Tuesday, July 26, 2005

Montserrat...10 years later!

This week marked 10 years since the Langs Soufriere volcano erupted from its quiet state to disrupt the peace and quiet that Montserratians and many visitors to the island have long enjoyed.
The island after that day was never the same again.

Montserrat was devastated in 1995 by a series of eruptions, beginning with the venting of steam and ash from mid-July 1995, and developing into larger eruptions over the following months.
The population fell from 13,000 to 1,500 immediately as residents made hasty preparations to evacuate. Many migrated in the first instance to neighbouring Antigua and then to other countries in the region. Later, citizens of the British dependency made their way to the United Kingdom, where large portions of the population have since settled.

Montserrat today is vastly different from its pre-eruptive state, Attorney Warren Cassel said. Cassel is a native of Montserrat who practices law here in Antigua. The town, the hub of commercial activity, was in the "hot zone" and businesses were forced to relocate - many renting homes in residential districts.

"Imagine if one day with no warning St. John's was shut down and everyone had to move to the Jennings area," Cassel said.

David Brandt, Montserrat's Chief Minister at the time, likened the situation in his country at the time to the valley of the shadow of death:

"Most people lost something during the crisis; some lost everything. What had been built up over 300 years vanished in the twinkling of an eye. Montserrat had to start all over again." The new airport was lost as were the newly built hospital, the port, library and schools, which were situated in Plymouth.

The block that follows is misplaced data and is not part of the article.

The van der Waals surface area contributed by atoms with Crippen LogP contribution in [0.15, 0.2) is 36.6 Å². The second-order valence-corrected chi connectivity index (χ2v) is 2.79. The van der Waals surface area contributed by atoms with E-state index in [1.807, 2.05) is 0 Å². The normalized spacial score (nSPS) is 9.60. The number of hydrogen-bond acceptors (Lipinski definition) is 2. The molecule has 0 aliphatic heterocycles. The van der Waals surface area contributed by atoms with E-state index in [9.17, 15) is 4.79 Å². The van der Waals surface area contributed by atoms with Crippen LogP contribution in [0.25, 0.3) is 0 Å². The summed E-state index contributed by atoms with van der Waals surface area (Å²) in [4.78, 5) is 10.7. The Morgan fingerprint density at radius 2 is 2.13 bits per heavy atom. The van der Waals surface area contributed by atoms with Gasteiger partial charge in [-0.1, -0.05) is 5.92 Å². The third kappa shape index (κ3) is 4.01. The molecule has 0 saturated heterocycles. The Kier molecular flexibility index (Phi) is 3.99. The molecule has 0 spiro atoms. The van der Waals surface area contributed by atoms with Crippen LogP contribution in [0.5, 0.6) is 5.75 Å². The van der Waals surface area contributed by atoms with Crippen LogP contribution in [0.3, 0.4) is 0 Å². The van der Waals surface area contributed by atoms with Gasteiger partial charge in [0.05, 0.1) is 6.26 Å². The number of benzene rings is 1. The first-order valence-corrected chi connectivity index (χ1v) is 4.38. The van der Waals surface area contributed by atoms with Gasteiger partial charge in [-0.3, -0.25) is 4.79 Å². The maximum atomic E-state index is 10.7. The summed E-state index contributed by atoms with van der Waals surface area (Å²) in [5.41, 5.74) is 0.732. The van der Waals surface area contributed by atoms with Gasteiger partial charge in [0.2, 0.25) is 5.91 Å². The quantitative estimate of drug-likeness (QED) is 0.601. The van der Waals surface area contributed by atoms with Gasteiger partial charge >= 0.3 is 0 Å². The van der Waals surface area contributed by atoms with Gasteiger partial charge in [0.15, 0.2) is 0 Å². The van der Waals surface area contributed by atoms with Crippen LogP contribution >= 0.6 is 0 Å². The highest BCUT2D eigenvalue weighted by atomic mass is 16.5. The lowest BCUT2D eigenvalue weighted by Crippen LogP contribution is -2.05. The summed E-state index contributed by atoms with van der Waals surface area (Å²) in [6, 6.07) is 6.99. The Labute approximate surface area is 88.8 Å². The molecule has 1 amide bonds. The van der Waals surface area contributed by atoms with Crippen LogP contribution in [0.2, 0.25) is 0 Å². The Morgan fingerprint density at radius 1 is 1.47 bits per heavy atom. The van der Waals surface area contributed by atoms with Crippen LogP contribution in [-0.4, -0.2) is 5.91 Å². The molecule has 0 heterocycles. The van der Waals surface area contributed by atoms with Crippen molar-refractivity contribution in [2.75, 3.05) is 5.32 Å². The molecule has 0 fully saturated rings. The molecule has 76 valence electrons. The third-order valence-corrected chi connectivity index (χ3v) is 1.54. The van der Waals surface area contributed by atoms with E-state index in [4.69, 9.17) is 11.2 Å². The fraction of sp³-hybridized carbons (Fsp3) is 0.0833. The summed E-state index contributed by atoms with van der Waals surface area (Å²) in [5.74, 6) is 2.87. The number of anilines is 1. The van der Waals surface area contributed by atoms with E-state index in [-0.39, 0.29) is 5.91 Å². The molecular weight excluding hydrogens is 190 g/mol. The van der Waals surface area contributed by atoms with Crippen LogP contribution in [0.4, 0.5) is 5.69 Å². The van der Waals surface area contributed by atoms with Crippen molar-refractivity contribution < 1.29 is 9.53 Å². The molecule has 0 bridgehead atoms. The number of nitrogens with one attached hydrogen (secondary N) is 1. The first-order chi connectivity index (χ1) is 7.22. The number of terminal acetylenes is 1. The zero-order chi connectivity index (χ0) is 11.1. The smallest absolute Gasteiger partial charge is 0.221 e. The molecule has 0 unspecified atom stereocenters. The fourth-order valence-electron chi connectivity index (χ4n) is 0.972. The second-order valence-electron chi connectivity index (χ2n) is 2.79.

Today Montserrat is only beginning the recovery process. The population now stands at roughly 4,500. Valuable parts of the country's infrastructure have yet to be recovered.

One local calypsonian sang of all the "temporary facilities' in Montserrat; sad, ironic humour. The temporary wooden structure built to house the government headquarters is still in use, as the government struggles to rebuild. The Chief Minister's Office has recently been completed.
The private sector is largely stagnant with neither sufficient capital nor the necessary population size to sustain most businesses.

The much-celebrated new airport has become a bone of contention among Montserratians. It can only accommodate the 14-seater sized planes currently used by WINAIR and, according to Brandt, is built in a location that does not allow for expansion.

Other Montserratians have also expressed disappointment that the government accepted the proposal for such a small airport.

What makes matters more difficult is that at the end of July, the government's contract with the ferry and the helicopter services that currently shuttle Montserrat's residents to and from St. John's, Antigua, will come to an end.

Without the ferry, Montserratians will be completely dependent on WINAIR's flights for all travel to the outside world. Flights that are significantly more expensive than the ferry is, and which only allow 40lbs of luggage for any one passenger.

By all accounts, however, the greatest difficulty that Montserrat faces is the incredible brain drain occasioned by the mass migration following the volcanic activity. Brandt makes the point that while many of the migrants benefited from the opportunity to further their educations in the UK, Montserrat itself is getting no benefit from the advancement of its citizens overseas.
A decade after so many locals migrated, many young Montserratians are strangers to the land of their birth.

"The government has not done enough to encourage people to come back o Montserrat," Cassel said.

It is a sentiment echoed by Brandt, who twists the problem into a cruel irony: if Montserrat's natives return, where will they go and what will they do?

"The civil service is of a particular size; the private sector is of a particular size and the government is the only engine of the economy.

"The brightest of the young people are in England and you have people of moderate talents remaining at home.

"You cannot build a country except with the brightest young people," said Brandt.

In short, one decade after the volcanic activity first began; Antigua's neighbour is still healing from the wounds inflicted by the powerful forces of nature that awoke from slumber 10 years ago.

The healing has begun but there's still a lot of work to be done.

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